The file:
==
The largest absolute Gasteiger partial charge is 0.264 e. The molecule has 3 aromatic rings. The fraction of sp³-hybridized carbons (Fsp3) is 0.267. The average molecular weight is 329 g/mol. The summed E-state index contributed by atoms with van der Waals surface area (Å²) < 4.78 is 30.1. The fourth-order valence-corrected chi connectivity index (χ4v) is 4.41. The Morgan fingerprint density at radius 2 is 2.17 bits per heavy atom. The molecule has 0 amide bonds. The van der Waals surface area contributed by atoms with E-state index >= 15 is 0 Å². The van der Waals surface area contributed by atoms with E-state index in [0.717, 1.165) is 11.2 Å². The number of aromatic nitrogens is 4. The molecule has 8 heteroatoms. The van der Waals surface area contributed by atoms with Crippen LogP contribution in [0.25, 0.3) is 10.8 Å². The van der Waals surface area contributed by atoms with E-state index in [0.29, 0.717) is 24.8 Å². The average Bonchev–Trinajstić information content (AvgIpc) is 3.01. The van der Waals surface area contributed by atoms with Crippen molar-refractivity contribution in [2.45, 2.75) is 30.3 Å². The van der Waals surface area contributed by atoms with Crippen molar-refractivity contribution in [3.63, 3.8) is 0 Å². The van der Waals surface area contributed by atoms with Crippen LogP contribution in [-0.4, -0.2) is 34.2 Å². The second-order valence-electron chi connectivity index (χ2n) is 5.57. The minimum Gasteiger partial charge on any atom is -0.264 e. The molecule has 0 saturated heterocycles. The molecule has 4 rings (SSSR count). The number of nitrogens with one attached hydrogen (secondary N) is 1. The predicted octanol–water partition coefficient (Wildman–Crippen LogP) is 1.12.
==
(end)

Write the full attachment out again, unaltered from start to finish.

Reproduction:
The largest absolute Gasteiger partial charge is 0.264 e. The molecule has 3 aromatic rings. The fraction of sp³-hybridized carbons (Fsp3) is 0.267. The average molecular weight is 329 g/mol. The summed E-state index contributed by atoms with van der Waals surface area (Å²) < 4.78 is 30.1. The fourth-order valence-corrected chi connectivity index (χ4v) is 4.41. The Morgan fingerprint density at radius 2 is 2.17 bits per heavy atom. The molecule has 0 amide bonds. The van der Waals surface area contributed by atoms with E-state index >= 15 is 0 Å². The van der Waals surface area contributed by atoms with E-state index in [0.717, 1.165) is 11.2 Å². The number of aromatic nitrogens is 4. The molecule has 8 heteroatoms. The van der Waals surface area contributed by atoms with Crippen LogP contribution in [0.25, 0.3) is 10.8 Å². The van der Waals surface area contributed by atoms with E-state index in [0.29, 0.717) is 24.8 Å². The average Bonchev–Trinajstić information content (AvgIpc) is 3.01. The van der Waals surface area contributed by atoms with Crippen molar-refractivity contribution in [2.45, 2.75) is 30.3 Å². The van der Waals surface area contributed by atoms with Crippen molar-refractivity contribution in [3.63, 3.8) is 0 Å². The van der Waals surface area contributed by atoms with Crippen LogP contribution in [-0.4, -0.2) is 34.2 Å². The second-order valence-electron chi connectivity index (χ2n) is 5.57. The minimum Gasteiger partial charge on any atom is -0.264 e. The molecule has 0 saturated heterocycles. The molecule has 4 rings (SSSR count). The number of nitrogens with one attached hydrogen (secondary N) is 1. The predicted octanol–water partition coefficient (Wildman–Crippen LogP) is 1.12.